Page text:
United States Supreme Court
401 U.S. 37 (1971)
John Harris, Jr. (plaintiff) was a member of a labor party that promoted a type of socialism, called syndicalism, to replace capitalism in the American economy. Harris was indicted in state court and charged with violating California Penal Code § 11400 and § 11401, known as the California Criminal Syndicalism Act (the Act). Harris then filed a complaint in federal district court seeking an injunction to prohibit the District Attorney of Los Angeles County, California, Younger (defendant), from prosecuting Harris. Harris alleged the Act violated his rights of free speech and the press as guaranteed by the First and Fourteenth Amendments of the U.S. Constitution. The district court held that it had jurisdiction over the claim and the power to enjoin Younger from prosecuting Harris. The district court ruled that the Act was unconstitutional and enjoined Younger from prosecuting the current action against Harris. Younger appealed directly to the United States Supreme Court.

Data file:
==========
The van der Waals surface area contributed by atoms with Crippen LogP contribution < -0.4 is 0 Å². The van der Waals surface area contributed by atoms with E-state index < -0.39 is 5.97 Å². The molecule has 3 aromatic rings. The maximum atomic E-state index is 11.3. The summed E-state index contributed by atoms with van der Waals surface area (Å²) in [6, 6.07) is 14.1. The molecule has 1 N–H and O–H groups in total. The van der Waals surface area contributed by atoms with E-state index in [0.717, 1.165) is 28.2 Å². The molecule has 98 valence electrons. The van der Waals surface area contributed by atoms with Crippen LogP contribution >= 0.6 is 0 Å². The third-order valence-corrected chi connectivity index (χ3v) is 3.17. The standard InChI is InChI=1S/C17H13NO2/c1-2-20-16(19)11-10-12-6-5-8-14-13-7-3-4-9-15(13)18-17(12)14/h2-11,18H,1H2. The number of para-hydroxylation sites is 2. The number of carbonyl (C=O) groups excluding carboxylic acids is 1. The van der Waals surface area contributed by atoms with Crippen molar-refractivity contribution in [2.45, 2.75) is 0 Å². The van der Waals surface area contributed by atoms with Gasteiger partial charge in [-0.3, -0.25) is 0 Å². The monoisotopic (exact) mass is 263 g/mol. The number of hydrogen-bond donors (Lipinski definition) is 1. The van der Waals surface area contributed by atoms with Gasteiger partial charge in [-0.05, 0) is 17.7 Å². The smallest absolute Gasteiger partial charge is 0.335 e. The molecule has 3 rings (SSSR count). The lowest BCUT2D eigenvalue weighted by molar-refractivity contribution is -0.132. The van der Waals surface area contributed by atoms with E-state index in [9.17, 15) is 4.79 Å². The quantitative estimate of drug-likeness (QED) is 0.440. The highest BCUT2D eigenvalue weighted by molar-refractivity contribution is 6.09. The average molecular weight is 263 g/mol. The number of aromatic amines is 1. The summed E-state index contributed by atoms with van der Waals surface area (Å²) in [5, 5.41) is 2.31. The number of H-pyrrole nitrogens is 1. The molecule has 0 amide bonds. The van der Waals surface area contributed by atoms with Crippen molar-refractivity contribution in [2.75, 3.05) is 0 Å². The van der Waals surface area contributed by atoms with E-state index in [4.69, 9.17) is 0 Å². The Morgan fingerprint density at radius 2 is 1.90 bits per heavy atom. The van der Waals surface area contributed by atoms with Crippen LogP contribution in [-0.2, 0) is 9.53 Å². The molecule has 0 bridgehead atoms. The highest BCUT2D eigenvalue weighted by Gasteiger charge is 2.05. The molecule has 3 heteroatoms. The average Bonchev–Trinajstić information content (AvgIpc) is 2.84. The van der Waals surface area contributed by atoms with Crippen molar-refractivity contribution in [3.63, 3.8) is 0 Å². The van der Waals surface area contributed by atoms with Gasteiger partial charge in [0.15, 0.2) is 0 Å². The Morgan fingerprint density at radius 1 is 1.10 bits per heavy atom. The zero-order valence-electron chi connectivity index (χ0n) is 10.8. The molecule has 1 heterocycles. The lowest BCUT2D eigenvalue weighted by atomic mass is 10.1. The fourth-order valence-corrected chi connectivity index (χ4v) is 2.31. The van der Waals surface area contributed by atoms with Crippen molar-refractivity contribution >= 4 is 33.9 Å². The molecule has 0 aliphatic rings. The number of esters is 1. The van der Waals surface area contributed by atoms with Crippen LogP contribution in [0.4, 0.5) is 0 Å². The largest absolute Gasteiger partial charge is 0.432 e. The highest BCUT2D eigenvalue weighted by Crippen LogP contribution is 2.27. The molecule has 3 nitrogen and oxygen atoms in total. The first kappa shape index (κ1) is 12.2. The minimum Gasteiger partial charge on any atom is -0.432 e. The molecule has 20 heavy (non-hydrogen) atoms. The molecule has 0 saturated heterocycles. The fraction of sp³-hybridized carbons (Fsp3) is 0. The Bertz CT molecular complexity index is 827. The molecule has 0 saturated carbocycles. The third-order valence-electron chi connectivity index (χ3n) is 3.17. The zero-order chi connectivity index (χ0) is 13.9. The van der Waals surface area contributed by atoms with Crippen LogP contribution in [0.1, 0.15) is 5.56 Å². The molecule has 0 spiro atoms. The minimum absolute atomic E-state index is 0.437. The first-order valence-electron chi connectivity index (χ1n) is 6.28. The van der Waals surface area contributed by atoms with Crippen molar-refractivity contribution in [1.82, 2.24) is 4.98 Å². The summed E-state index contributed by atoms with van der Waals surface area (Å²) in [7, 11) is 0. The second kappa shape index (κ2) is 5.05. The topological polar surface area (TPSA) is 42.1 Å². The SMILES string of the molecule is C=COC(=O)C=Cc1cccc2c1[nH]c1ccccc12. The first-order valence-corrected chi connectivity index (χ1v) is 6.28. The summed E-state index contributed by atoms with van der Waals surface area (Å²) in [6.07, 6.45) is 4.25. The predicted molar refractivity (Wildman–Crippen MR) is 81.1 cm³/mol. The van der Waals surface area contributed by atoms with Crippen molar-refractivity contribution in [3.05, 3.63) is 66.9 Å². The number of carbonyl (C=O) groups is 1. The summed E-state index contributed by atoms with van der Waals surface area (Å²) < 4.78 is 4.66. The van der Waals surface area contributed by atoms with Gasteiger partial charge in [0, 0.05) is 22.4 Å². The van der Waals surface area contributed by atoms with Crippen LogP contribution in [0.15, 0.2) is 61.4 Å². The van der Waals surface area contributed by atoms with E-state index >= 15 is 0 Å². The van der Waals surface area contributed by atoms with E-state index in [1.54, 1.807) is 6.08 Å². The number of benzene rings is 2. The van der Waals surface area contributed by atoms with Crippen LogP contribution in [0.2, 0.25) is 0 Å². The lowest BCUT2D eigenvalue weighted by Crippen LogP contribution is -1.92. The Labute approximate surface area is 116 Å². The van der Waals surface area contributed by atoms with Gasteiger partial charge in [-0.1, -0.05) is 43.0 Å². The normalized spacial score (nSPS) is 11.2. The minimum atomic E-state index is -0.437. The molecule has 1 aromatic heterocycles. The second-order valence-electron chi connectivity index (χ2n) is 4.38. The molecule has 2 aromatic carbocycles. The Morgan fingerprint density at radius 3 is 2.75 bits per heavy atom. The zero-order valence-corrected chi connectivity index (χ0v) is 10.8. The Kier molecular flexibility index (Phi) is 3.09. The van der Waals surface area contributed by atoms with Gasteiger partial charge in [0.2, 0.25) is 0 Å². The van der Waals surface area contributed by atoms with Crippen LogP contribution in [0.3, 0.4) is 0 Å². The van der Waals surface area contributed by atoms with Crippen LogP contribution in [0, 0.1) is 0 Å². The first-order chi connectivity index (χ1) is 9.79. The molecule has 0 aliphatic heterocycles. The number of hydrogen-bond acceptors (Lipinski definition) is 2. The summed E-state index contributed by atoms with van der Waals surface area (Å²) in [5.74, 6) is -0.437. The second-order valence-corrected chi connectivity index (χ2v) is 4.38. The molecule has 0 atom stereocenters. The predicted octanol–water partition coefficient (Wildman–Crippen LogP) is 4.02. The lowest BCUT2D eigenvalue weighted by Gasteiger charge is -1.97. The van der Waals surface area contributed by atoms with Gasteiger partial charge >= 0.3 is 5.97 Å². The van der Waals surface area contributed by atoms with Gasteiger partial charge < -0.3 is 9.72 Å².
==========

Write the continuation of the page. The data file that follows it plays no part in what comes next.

Rule of Law
Holding and Reasoning (Black, J.)
Concurrence (Stewart, J.)
Concurrence (Brennan, J.)
Dissent (Douglas, J.)
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